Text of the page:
China's anti-graft authorities have gone on the offensive in the fight against corrupt individuals who flee the country to avoid arrest, as Zhang Yan and Xin Dingding report.
The first person on a list of China's 100 most-wanted fugitives has been arrested after 14 years on the run overseas, according to the body charged with rooting out corruption.
Dai Xuemin, former manager of a State-owned trust and investment company in Shanghai, was detained in Hefei, capital of Anhui province, several days ago after recently entering the country on a foreign passport, said a statement issued by the Central Commission for Discipline Inspection.
The 57-year-old is now being held while further investigations are carried out. In August 2001, Dai fled the country and headed to the United States via South Korea after an arrest warrant was issued on charges of embezzling 11 million yuan (S$2.4 million), the CCDI said.
Dai was named on a list of the 100 most-wanted corrupt officials that was published by Interpol on Wednesday. The 77 men and 23 women, most of whom are in the 40 to 60 age group, face corruption charges.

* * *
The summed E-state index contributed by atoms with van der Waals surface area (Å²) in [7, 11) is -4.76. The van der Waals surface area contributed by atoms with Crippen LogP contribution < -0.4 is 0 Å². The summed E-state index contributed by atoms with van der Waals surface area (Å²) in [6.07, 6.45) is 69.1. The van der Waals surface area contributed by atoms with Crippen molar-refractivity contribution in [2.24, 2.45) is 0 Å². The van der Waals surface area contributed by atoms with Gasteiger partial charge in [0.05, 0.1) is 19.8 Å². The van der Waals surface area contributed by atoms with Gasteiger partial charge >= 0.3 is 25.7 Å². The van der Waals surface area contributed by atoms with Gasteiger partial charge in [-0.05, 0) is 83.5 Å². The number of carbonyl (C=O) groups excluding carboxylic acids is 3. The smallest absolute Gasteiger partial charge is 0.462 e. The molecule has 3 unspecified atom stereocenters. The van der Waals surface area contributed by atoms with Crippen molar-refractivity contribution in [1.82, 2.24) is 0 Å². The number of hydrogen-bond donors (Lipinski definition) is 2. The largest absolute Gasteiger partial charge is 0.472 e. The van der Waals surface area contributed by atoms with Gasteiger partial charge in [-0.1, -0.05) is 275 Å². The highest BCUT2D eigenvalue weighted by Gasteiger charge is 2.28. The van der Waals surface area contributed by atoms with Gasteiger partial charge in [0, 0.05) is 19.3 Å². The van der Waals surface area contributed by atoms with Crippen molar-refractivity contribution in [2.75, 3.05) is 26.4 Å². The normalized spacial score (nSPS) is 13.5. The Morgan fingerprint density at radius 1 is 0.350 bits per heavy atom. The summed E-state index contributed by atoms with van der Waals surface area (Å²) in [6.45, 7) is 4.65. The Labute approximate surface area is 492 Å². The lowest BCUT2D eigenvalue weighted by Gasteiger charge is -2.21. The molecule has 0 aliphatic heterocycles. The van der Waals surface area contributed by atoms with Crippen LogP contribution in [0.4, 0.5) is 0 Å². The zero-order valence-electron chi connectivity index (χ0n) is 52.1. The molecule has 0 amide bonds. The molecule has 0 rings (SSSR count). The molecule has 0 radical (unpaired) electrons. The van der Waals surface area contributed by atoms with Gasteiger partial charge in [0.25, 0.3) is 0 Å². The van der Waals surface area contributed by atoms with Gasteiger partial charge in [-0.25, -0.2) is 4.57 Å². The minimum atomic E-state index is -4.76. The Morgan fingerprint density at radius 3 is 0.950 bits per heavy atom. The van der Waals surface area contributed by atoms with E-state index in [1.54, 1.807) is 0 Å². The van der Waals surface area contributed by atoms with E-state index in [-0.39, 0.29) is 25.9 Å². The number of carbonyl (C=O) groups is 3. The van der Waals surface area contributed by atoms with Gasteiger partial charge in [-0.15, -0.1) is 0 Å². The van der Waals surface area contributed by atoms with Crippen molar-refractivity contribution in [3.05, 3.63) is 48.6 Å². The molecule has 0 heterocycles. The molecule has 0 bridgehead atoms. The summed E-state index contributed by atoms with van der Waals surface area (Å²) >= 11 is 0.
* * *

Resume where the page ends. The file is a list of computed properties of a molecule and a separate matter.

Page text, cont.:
The list, given to Interpol by the Chinese government, included the fugitives' photos, names, ID numbers and possible locations.
"Most, but not all, of the wanted people are corrupt officials, some have raised funds illegally, for example, but all 100 are accused of graft, including embezzlement, abuse of power, bribery and corruption," Fu Kui, director of the CCDI's International Cooperation Bureau, said.
Many of the fugitives travelled to the same destinations, including the US, Canada, Australia, New Zealand and Singapore, to avoid punishment, he said.
The Ministry of Public Security said Interpol has also issued Red Notices, approximating to international arrest warrants, "requesting the relevant countries to assist in extraditing the fugitives back to face trial".
Gao Bo, deputy secretary-general of the China Anti-Corruption Research Center at the Chinese Academy of Social Sciences, said a long-term lack of effective supervision allowed a large number of government officials to abuse their power and accept large bribes.
However, many of them became uneasy and sought to transfer most of their ill-gotten assets overseas via illegal channels.